Senators Carper, Coons, Isakson concerned with South Africa’s failure to meet key deadline for resuming import of U.S. poultry, urge immediate action
WASHINGTON – U.S. Senators Tom Carper and Chris Coons (both D-Del.) and Johnny Isakson (R-Ga.) today expressed concern after South Africa missed an October 15 deadline to allow U.S. poultry exports to South Africa to resume and urged South Africa to act immediately. A settlement was reached in the longstanding poultry dispute between the United States and South Africa on June 8, 2015, after negotiations in Paris led by the United States Trade Representative (USTR), the Department of State, U.S. Ambassador to South Africa Patrick Gaspard and trade experts from industry. The agreement was welcome news for the entire U.S. poultry industry, including the large poultry operations in the Senators’ home states – Georgia and Delaware.
Since the settlement was reached, South Africa has been slow to fulfill the obligations agreed to in Paris, including the commitment to resolve sanitary barriers to poultry hindering the successful implementation of the agreement. Last month, Senators Coons and Isakson called on President Zuma to act quickly to address the unresolved issues in the agreement. South Africa agreed to finalize both a trade protocol for avian influenza and a health certificate for U.S. poultry by October 15th. Despite assurances by high-ranking South African officials that those issues would be resolved by the deadline, they have not. Important differences remain on the health certificate and trade protocol. The U.S. has insisted that South Africa follow World Organization for Animal Health (OIE) guidelines to use a regional approach for avian influenza.
“We are concerned that South Africa has not followed through on its promise to address key issues by October 15, preventing full implementation of the deal,” said the Senators. “South Africa failed to finalize both the trade protocol and health certificate for U.S. poultry despite the Administration’s intense engagement with South Africa over the past year to resolve these issues. We believe this inaction must be factored into the out-of-cycle review of South Africa’s AGOA eligibility and urge the Administration to take appropriate action. South Africa must take the necessary steps to resolve outstanding barriers to U.S. poultry immediately if its AGOA benefits are to be preserved. Hardworking poultry farmers in our home states and across the country should not have to wait any longer to participate in the South African market.”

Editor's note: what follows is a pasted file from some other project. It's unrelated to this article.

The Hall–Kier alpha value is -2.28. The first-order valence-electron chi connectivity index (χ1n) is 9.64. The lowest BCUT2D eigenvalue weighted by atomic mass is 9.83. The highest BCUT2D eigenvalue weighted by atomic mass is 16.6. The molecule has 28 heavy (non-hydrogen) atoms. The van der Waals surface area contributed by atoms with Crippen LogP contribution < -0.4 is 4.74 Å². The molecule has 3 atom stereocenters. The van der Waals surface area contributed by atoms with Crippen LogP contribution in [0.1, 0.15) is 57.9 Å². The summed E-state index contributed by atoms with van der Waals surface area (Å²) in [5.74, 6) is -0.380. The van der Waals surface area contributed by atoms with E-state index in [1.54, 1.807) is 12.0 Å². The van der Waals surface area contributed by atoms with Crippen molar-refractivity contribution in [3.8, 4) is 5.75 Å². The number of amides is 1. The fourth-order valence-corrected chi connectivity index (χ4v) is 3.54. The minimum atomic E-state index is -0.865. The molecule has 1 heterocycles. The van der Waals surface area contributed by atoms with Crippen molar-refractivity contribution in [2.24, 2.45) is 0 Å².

Senators Coons and Isakson, both members of the Senate Foreign Relations Committee, and Senator Carper, a member of the Senate Finance Committee, have pressured the South African government for over a year to end the antidumping duties on U.S. poultry. Most recently, the senators secured language in the African Growth and Opportunity Act (AGOA) that would put pressure on South Africa to remove unfair limits on American poultry imports. The bipartisan amendment introduced by Isakson and co-sponsored by Carper and Sen. Mark Warner, D-Va., would require the USTR to conduct an out-of-cycle review of South Africa’s trade practices, specifically antidumping duties on U.S. poultry. The senators look forward to seeing South Africa resolve this issue so they can focus on other important areas of collaboration.
Coons and Isakson are the co-chairs of the Senate Chicken Caucus, of which Carper is a member. Both Delaware and Georgia have large poultry industries and are major exporters of poultry. The poultry industry annually contributes over $15.1 billion to the Georgia economy. Delaware’s poultry industry supports more than 14,000 jobs and contributes more than $4.6 billion to the state’s economy, according to the National Chicken Council.